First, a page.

Column: Vaccines ‘are poisonous’ and other views of a business owner who banned masks in his shop
By the time I got to the Simi Valley flooring shop late Monday morning, the controversial signs had been hauled inside, and the store was locked up tight.
Peering through the window of Ramsay One Construction, I could see why they had caused such a fuss. There were four of them; white paint on plywood slabs about four feet high and two feet wide:
“We’re OPEN – to the truth.”
“No Masks Allowed.”
“Hand shakes OK.”
“Hugs Very OK.”
I knocked on the glass. Maybe the owner was busy in the back?
I’d have guessed that someone bold enough to flout public health rules aimed at flattening the COVID-19 curve would want as much publicity as possible.
But maybe not.
After all, the signs were in direct violation of a May 7 order from the Ventura County Public Health Department governing how businesses may reopen:
“All businesses must establish, implement and enforce COVID-19 prevention plans,” says the order. “As a condition of operation, each business must post a written notice explaining how it will comply with Social Distancing Requirements in conspicuous places where it can easily be seen.”
Maybe the provocative signs were more of a symbolic protest than a literal one. I mean, come on, hugs?
But no, when Ramsay Devereux called me back Tuesday, he explained that he’d shut his shop just for a day to deal with all the threats and voicemails. There was, he said, nothing symbolic about his protest.
“The government should not be doing what it’s doing,” he told me. “It’s absurd what’s going on. No one has isolated a virus. No one has proved it. You can’t catch a virus. It’s not even possible. It’s the pharmaceutical industry trying to make a lot of money and make vaccines that are poisonous.”
In the first two weeks after he put up his signs, he said, people gave him thumbs up or went into the store to deliver hugs. “There was not one bit of criticism,” he said. “And then everything broke loose.”
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Across Southern California and the country, social distancing has become the fulcrum of the struggle between those who take public health warnings seriously, and those who blow them off. In Van Nuys, two men were arrested on suspicion of battery after they brawled with a Target employee who told them they had to wear face masks in the store. A security guard in Michigan was shot and killed after asking a customer to put on a mask. Also in Michigan, a man was arrested after wiping his nose on a store employee’s sleeve instead of putting on a mask.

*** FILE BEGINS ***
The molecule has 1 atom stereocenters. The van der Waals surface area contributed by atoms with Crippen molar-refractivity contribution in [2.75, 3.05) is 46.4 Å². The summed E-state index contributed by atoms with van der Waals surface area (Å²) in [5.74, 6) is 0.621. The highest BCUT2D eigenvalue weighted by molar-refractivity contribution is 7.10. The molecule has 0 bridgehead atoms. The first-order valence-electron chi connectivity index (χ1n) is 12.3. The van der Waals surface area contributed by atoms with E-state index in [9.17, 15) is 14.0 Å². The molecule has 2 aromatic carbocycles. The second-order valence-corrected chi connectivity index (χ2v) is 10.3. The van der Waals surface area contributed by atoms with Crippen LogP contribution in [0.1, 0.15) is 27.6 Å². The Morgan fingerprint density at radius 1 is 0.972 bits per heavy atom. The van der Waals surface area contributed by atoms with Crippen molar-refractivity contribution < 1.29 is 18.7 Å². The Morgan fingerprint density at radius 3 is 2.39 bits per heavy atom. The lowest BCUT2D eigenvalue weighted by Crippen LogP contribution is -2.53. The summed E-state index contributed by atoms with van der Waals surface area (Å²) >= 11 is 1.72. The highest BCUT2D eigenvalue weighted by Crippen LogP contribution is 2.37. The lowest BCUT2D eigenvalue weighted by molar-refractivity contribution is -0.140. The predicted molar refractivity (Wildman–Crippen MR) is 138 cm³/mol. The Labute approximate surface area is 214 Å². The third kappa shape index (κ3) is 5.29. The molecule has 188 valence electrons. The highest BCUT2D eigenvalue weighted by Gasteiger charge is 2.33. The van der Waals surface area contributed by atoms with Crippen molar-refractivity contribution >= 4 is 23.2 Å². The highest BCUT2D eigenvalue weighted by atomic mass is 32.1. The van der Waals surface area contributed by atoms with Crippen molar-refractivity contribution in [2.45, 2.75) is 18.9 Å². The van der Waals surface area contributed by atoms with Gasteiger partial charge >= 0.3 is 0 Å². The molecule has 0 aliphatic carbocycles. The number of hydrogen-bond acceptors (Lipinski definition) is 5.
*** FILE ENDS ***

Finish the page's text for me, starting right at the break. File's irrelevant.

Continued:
President Trump, ever the failure as a role model, refuses to wear a mask, even though the coronavirus has infiltrated the White House.
It has infected the military steward who serves his meals and his vice president’s press secretary, who happens to be married to Trump’s senior policy advisor. Three of his coronavirus task force members are in self-quarantine.
Yet this week, the Federalist published an essay praising the president’s decision to go maskless, saying the image of him with a covered face “would be a searing image of weakness.”
It’s no wonder the country is at odds.
On Monday, the president announced, “We have met the moment and we have prevailed.”
On Tuesday, his top coronavirus task force members told the Senate that the crisis is far from over. If the country reopens too quickly, said Dr. Anthony Fauci, one of the White House advisors who is in self-quarantine, Americans could endure avoidable “suffering and death.”
Late Saturday night, a historian who teaches at Cal State Channel Islands saw a photo of the flooring company’s signs on a Ventura County Facebook page and reposted it on Twitter. “Actual store in my town,” wrote David Parsons. When he woke up Sunday morning, he was blown away by the response.
“It started a whole civil war conversation about social distancing,” said Parsons, who teaches 1970s American history and hosts a long-running podcast, “The Nostalgia Trap.”
“Reading the thread of all these reactions, it’s clear that Americans are all living in their own media-saturated reality,” Parsons told me. “All these rabbit hole investigations people have done. It’s scary to me because managing democracy is always messy, but it’s harder when you have a population that does not even accept the premise of what’s going on.”
As of Tuesday morning, he said, his post had been retweeted 16,000 times and “liked” 115,000 times.
“I muted the conversation yesterday,” he said, “because I was sick of reading all the comments.”
That’s pretty much how Devereux felt.
“I’m shocked at what has happened,” he told me. “I’m not a social media guy. Never been on Twitter in my life.”
When I read his Yelp page on Monday, it was full of angry comments unrelated to flooring.
“This guy is a COVID-19 denier!” said a furious poster.
By Tuesday morning, however, the backlash had been disabled by Yelp, which took down the rants, and disabled further comments.
“This business recently made waves in the news, which often means people come to this page to post their views on the news,” Yelp posted on the page. “While we don’t take a stand one way or the other when it comes to this news event, we work to verify that the content you see here reflects personal consumer experiences with the business rather than the news itself.”
That came as a relief to Devereux, who has received hundreds of hostile voicemails, including threats to burn his store down.
“It’s shaken me up,” he said.
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